Viewpoint: Why HCE is an Acronym You Need to Know
In our acronym-intensive industry, there’s a new abbreviation: HCE for host card emulation. It’s an important acronym to add to your lexicon because of HCE’s potential to affect payments at the point of sale and how prepaid can take a leadership role in HCE’s evolution.
The cocktail conversation definition of HCE is the ability to move credentials for mobile payments transactions to a secure, virtual cloud instead of a secure element physically installed in a mobile device (think SIM card). The impact is, HCE unleashes near field communication (NFC) transactions from being tied to a specific network operator and/or handset manufacturer.
Today’s Mobile Wallet Environment
Today, most NFC-enabled mobile phones are configured to emulate a contactless card at the POS. The payment inquiry from the merchant is routed to the secure element resident in the phone to get the payment credentials, like a prepaid card number, needed to execute transactions. This requires coordination with the network operator, which controls the secure element through a third party, trusted service manager that is permitted access. Operators play a powerful role in the ownership of secure elements: They get to control who gets access and when.
We’re all counting on mobile wallets to provide dynamic offerings, convenience and an improved end-user experience. If all updates or capability enhancements are going through a third party to get to the operator, this creates a less–than-dynamic environment and some loss of ownership of the customer. Let’s not forget, too, that the last thing the prepaid business model needs is additional players looking to take more bites out of the apple in an already complex value chain.
The Promise of HCE
HCE democratizes the process, allowing issuers and merchants to develop apps without the expense and complication of these third-party gatekeepers. This opens tremendous new opportunity for creativity around payments. MasterCard and Visa have given their blessings to HCE and issued their standards, providing a level of confidence for further investment and development.
Since we’re discussing payments, there must be a chicken-and-egg conversation. There’s good news on this front as well. Google announced in November that the HCE feature is included with the launch of Android 4.4 KitKat OS. That’s a great start and overnight brings millions of individuals to the table. Playing the “What-will-Apple-do?” game is tough and one that I have lost in the past, but based on other developments, I think there are solid reasons for Apple to follow suit.
|While the smart people are refining the HCE security issue, there are compelling reasons for prepaid to take a starring role in how this technology makes mobile wallets viable.|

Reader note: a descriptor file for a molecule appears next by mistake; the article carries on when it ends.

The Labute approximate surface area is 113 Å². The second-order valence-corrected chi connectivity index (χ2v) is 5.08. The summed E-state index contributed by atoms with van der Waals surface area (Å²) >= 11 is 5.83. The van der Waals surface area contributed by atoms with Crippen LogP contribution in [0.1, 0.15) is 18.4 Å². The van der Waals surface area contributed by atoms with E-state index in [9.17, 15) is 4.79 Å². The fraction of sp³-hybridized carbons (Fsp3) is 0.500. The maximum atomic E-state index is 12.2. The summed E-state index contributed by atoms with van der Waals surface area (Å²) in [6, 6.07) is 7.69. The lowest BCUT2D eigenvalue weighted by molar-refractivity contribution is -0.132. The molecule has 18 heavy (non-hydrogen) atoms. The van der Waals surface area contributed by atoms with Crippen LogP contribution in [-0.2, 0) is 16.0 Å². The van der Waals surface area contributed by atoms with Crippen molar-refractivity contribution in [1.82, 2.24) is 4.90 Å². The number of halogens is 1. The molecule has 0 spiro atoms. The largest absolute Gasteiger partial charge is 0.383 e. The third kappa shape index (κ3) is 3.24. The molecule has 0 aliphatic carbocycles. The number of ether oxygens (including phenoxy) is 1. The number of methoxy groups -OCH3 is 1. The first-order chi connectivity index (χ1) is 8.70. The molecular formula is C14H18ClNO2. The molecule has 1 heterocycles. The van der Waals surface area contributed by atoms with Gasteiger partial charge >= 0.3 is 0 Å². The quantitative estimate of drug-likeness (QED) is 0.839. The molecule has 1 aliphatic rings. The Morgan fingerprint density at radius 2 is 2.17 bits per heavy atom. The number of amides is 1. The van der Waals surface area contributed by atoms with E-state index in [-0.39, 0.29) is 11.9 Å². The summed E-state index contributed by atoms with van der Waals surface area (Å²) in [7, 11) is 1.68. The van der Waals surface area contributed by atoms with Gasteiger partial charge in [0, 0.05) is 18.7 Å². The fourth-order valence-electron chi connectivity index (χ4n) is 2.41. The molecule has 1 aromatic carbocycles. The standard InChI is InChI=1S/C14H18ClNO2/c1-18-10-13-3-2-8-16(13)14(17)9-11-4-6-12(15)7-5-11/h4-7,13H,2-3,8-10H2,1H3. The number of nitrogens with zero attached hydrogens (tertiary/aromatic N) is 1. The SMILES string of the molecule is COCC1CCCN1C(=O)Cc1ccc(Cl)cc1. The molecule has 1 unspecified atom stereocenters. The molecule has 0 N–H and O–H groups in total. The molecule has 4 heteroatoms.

By enabling millions of potential users, Google has given retailers a compelling reason to reconsider NFC. And, with EMV conversions occurring rapidly, merchants installing NFC capabilities as part of their EMV conversions is a real possibility. I’m speaking of the U.S. market, of course. Canada, Europe and Australia already have much of the acquiring infrastructure in place.
HCE, like most new payment-related creations, has some gaps that need to be addressed. The most important of which is that HCE is not as secure as the non-hosted version, being more vulnerable to malware that can root the device, i.e., steal information stored in the device. Even if the probability of rooting is low, HCE is not as secure as the secure physical element. I am confident, however, that the HCE security issue can and will be resolved in the near term, eliminating this barrier to adoption. And, honestly, given the choice between a technological issue and a business model issue, I’d take the technological issue any day because there’s always an answer.
HCE Needs Prepaid Leadership
While the smart people are refining the HCE security issue, there are compelling reasons for prepaid to take a starring role in how this technology makes mobile wallets viable. Some that come to mind:
- There are prepaid portfolios that have a base of customers with higher than average mobile smart phone penetration and, in some instances, near dependence on mobile. This is a great microcosm to see the development, consumer interaction and the potential of this new technology.
- Mobile makes tie-ins with loyalty and customer service applications more immediate and convenient, which enhance card longevity, the holy grail for prepaid.
- Many prepaid card products carry lower balances, making them less attractive to attackers in comparison to similar payment devices, reducing risk potential.
- Many prepaid products operate within a limited merchant consortium, where greater control is possible to monitor developments and disseminate changes and capabilities.
With the benefits offered by HCE, it simply makes sense for prepaid, always an innovative market and never afraid to lead, to shape the evolution of payment wallets to come.
Sarah Grotta, a principal with Grotta Consulting, may be reached at email@example.com.